In Digest, Ukraine

Alina Bondareva, Vesti.ukr, September 10, 2015, translation by New Cold War.org

The population of Ukraine, irrespective of emigration flows, declined during the past year by 164,800, according to a new study by the State Statistics Service of Ukraine (SSSU). The decline was caused by increased deaths relative to births. It says there is no region in the country that saw a decline in mortality rates.

The worst hit regions were Dnipropetrovsk, Odessa and Kharkiv. In the Dnipropetrovsk region, the number of deaths for the year increased by 181,000; in Odessa by 140,000 and in Kharkov by 9,000 inhabitants. The statistics for Volyn and Chernivtsi regions were unchanged and they were slightly changed in Kirovograd, where mortality increased by 7,000.

Experts blame increased mortalities on the war in the east of the country and the economic crisis.

In general, according to the statistics service, the mortality rate in Ukraine rose to 14.7 per cent per thousand people in the period from July 2014 to July 2015. That’s a rise of more than four per cent compared with the previous period, July 2013 to July 2014.

According to the chief researcher of the Institute of Demography of SSSU, Natalia Rynhach, an important factor was deaths caused by the war. “In 2014, the mortality of working age men from external factors was 160,300 compared to 134,100 in 2013,” she says. Those are both direct losses and indirect ones. Kyiv reports that 3,394 men died as a result of military actions in 2014.” [1]

“If the war continues,” the Ukrainian demographer says, “this will become a most serious problem in Ukraine, considering that mortality among men is three times greater than among women for the age cohort between 20 and 60.” That will affect marriage patterns and thus the number of children born.

As for the leaders of mortality, Dnepropetrovsk, Odessa and Kharkiv region, there are several reasons. “These are industrial regions where there are problems with ecology. Also, as a result of the crisis many have lost work and do not have the means to maintain their earlier standard of living. And of course, the war.”

“In Dnepropetrovsk,” sociologist Pavel Korniyenko adds, “there are many military units, and there are many deaths among them.” He says that the regions doing relatively better have fewer environmental and economic problems and also have fewer military personnel within their borders.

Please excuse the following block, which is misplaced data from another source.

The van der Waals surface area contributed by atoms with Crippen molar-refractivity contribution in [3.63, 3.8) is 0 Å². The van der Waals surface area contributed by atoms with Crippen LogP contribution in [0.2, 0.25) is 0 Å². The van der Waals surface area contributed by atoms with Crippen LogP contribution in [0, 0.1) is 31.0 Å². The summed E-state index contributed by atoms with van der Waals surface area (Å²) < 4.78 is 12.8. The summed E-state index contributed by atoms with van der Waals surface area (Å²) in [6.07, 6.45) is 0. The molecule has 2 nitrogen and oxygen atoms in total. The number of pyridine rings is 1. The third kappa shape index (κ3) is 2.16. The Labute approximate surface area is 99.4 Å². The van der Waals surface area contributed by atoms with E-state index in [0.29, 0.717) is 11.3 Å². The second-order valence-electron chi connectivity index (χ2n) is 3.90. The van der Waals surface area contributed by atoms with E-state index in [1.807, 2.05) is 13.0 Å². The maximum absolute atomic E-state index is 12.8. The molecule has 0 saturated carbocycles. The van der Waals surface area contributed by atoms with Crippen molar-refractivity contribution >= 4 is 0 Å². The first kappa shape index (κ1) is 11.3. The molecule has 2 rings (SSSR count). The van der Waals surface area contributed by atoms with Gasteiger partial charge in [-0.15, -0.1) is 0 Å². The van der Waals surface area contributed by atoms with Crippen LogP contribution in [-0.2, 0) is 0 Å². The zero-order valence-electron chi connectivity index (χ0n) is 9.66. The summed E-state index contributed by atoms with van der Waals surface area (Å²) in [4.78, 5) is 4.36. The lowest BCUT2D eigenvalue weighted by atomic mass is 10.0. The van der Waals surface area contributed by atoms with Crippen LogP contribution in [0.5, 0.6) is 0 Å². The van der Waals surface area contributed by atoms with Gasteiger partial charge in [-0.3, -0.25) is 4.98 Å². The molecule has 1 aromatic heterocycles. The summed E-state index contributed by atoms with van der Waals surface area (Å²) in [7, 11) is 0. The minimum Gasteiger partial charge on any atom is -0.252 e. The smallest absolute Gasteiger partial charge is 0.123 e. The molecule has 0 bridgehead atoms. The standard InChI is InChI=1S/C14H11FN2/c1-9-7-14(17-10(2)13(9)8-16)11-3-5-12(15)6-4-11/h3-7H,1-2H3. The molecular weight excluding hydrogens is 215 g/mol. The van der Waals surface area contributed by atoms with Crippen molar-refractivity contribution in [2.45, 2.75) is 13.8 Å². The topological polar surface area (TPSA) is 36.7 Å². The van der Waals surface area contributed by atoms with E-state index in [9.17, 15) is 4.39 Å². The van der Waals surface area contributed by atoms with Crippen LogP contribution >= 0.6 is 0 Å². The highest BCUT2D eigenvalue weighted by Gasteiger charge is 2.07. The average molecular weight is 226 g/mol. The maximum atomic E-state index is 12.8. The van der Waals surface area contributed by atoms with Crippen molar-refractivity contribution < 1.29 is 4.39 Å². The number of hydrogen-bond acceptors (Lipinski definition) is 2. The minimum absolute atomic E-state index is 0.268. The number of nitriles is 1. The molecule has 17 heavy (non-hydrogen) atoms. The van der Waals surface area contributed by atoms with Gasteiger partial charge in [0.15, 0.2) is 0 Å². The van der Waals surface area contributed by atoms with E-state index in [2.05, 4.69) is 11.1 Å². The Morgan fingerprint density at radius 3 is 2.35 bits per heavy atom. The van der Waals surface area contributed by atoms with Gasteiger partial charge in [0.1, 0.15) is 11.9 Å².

A third specialist, Oleksandr Okhrimenko, says that the crisis has affected mortality in another way: medicines have become more expensive, and some cannot afford the drugs that they need.

Note by New Cold War.org
[1] One of the features of the latest, biased report on the human right situation in Ukraine of the Office of the United Nations High Commissioner for Human Rights is its low estimate of deaths caused by the civil war in the country. The UN office claims that approximately 8,000 people have died in the war during the past 18 months. Yet the above Vesti news report cites the Ukrainian government as saying in 2014 alone, 3,394 of its soldiers died in the war! Kyiv keeps a very tight lid on reporting its war deaths.

Read also in Vesti.ukr:

Only five per cent of Ukrainians are confident in future success of economic reforms

Vesti.ukr, Sept 9, 2015 (translation by New Cold War.org)

According to a published poll of Ukrainians by the Democratic Initiatives Foundation, more than half of Ukrainians do not believe in the success of economic reforms of the present government. The numbers are divided as follows:

  • 30 per cent of those polled do not expect any success from reforms
  • 32 per cent of citizens still feel little hope for their success
  • 25 per cent of Ukrainians believe in the reforms in general but doubt their success
  • Only 4.8 per cent of respondents are “fully confident” in reforms

Forty eight per cent of respondents believe that none of the proclaimed economic reforms have been implemented, 24 per cent believe that only ten per cent has been done and nine per cent that that no more than one third have been made. Only 0.6 per cent of respondents believe that the better part of reforms has been implemented.

Fifty one per cent of citizens say that the government and oligarchs are the greatest obstacles to the conduct of reforms. Thirty two per cent believe the government is a positive factor in the conduct of reforms whereas only seven per cent h. Conversely, only 7% of Ukrainians have such an opinion of the wealthy oligarchs.

President Poroshenko says that that economic growth in the country will resume in the future and the high inflation rate will gradually decrease.

*****

EDITOR’S NOTE: We remind our readers that publication of articles on our site does not mean that we agree with what is written. Our policy is to publish anything which we consider of interest, so as to assist our readers in forming their opinions. Sometimes we even publish articles with which we totally disagree, since we believe it is important for our readers to be informed on as wide a spectrum of views as possible.

Recent Posts
Contact Us

We're not around right now. But you can send us an email and we'll get back to you, asap.

Start typing and press Enter to search

Translate »